ASIC's role in super
ASIC is principally responsible for the enforcement of the Corporations Act 2001 (Corporations Act) which regulates the conduct and disclosure obligations of financial services providers (including superannuation trustees that hold an Australian financial services (AFS) licence).
As the conduct and disclosure regulator, ASIC’s role primarily concerns the relationship between trustees and individual consumers. ASIC aims to look after consumers ensuring they receive proper disclosure, are dealt with fairly by qualified people, continue to receive useful information about their investment or product and can access proper complaints-handling procedures. Promoting confident and informed investors and financial consumers is one of ASIC's strategic priorities.
ASIC's role in superannuation includes:
considering reports of misconduct and breach notifications
assessing AFS licence applications and exercising administrative powers (including stop orders on disclosure material, where appropriate) and
undertaking surveillances to ensure compliance with the provisions of the relevant Acts administered by ASIC.
We may also grant relief in appropriate circumstances, and provide policy guidance outlining ASIC's expectations in relation to certain requirements in the legislation.
Trustees that hold AFS licences with ASIC are required to notify ASIC of significant breaches under section 912D of the Corporations Act. See ASIC's Regulatory Guide 78 Breach Reporting by AFS licensees (RG 78).
If a trustee breaches both APRA-administered legislation and ASIC-administered legislation, the trustee may choose to use the APRA online form to notify ASIC as well as APRA of the breach. Further information is available on the APRA website.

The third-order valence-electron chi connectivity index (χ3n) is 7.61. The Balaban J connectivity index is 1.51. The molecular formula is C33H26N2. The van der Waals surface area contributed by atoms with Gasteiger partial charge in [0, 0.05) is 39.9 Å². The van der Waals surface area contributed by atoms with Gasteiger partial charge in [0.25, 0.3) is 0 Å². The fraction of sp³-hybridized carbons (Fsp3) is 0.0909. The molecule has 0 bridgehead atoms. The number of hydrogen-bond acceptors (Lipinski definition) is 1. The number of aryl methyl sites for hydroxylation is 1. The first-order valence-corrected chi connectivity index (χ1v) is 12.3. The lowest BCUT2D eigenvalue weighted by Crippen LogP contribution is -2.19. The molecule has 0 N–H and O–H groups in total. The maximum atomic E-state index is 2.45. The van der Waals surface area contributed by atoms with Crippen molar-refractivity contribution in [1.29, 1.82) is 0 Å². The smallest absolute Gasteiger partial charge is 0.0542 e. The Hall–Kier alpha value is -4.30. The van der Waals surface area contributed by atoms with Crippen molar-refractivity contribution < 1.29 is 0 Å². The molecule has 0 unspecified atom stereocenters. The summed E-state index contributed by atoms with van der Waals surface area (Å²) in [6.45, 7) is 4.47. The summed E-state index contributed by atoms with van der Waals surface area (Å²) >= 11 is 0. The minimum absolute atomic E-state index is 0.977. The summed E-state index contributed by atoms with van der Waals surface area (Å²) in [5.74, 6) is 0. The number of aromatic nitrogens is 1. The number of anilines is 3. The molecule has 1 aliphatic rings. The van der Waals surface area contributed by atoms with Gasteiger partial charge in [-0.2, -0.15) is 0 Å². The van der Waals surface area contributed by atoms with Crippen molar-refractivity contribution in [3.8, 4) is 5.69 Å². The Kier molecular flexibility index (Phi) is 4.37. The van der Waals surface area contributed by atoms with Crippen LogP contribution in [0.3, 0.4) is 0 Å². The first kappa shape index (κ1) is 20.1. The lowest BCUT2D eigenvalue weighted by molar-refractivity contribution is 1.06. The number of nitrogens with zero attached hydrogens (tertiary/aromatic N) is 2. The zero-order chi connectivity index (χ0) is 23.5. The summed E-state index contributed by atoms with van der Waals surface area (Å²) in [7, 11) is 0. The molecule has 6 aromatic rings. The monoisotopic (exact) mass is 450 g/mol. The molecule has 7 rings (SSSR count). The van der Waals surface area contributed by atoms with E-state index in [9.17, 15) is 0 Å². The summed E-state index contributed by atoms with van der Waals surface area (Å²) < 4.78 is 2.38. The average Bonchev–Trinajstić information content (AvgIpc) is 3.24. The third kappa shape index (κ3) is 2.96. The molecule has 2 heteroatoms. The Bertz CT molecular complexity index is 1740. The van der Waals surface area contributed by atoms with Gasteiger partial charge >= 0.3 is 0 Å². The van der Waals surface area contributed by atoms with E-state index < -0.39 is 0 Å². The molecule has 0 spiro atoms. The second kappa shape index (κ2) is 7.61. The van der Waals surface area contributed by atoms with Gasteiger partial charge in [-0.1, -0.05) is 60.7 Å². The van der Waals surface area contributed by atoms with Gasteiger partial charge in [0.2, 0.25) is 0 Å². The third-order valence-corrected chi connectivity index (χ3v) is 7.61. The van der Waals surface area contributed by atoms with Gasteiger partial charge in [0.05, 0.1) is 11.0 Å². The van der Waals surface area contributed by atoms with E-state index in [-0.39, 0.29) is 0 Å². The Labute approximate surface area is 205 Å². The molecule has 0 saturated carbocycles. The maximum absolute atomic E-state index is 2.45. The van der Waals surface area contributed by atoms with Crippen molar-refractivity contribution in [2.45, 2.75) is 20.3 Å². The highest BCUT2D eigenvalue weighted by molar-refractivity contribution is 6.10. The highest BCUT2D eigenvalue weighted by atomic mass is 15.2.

ASIC also has a role in implementing Government reforms
Co-regulators and the Superannuation Complaints Tribunal
Co-regulators of the superannuation industry are APRA and the ATO, with ASIC and APRA being principally responsible for the supervision of the Corporations Act 2001 and the Superannuation Industry (Supervision) Act 1993 respectively. The ATO has a regulatory role in relation to self-managed superannuation funds (SMSFs). Super funds also have important reporting and administrative obligations to the ATO.
ASIC has a memorandum of understanding in place with both ATO and APRA to help facilitate the exchange of information, where appropriate, between the regulators.
The Superannuation Complaints Tribunal (SCT) is an independent dispute resolution body which deals with superannuation-related complaints and offers a free, 'user-friendly' alternative to the court system. Further information about the types of complaints that can be considered, and the process for making a complaint, is available on the SCT website.
A single External Dispute Resolution body - the Australian Financial Complaints Authority (AFCA) - will soon be established to replace the SCT and the other two dispute resolution schemes operating at present.
The Government has introduced new laws that change the way ASIC is funded. Under the new arrangements, regulated entities will receive an invoice for ASIC’s regulatory services delivered in the prior year.
Read more about Industry funding.